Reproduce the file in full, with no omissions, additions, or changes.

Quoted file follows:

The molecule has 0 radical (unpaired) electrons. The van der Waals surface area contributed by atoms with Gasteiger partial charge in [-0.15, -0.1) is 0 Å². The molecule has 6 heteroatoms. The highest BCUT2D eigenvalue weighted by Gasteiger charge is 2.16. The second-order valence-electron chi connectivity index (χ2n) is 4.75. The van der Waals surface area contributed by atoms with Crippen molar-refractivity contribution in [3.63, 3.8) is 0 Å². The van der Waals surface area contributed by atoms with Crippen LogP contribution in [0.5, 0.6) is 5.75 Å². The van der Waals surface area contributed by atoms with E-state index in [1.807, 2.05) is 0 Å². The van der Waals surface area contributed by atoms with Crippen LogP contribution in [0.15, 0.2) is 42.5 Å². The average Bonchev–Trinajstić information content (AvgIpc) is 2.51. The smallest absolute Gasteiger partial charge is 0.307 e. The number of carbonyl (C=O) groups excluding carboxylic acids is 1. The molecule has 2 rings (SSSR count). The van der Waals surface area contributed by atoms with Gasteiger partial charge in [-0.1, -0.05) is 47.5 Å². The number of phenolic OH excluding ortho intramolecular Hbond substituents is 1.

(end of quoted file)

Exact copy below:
The molecule has 0 radical (unpaired) electrons. The van der Waals surface area contributed by atoms with Gasteiger partial charge in [-0.15, -0.1) is 0 Å². The molecule has 6 heteroatoms. The highest BCUT2D eigenvalue weighted by Gasteiger charge is 2.16. The second-order valence-electron chi connectivity index (χ2n) is 4.75. The van der Waals surface area contributed by atoms with Crippen molar-refractivity contribution in [3.63, 3.8) is 0 Å². The van der Waals surface area contributed by atoms with Crippen LogP contribution in [0.5, 0.6) is 5.75 Å². The van der Waals surface area contributed by atoms with E-state index in [1.807, 2.05) is 0 Å². The van der Waals surface area contributed by atoms with Crippen LogP contribution in [0.15, 0.2) is 42.5 Å². The average Bonchev–Trinajstić information content (AvgIpc) is 2.51. The smallest absolute Gasteiger partial charge is 0.307 e. The number of carbonyl (C=O) groups excluding carboxylic acids is 1. The molecule has 2 rings (SSSR count). The van der Waals surface area contributed by atoms with Gasteiger partial charge in [-0.1, -0.05) is 47.5 Å². The number of phenolic OH excluding ortho intramolecular Hbond substituents is 1.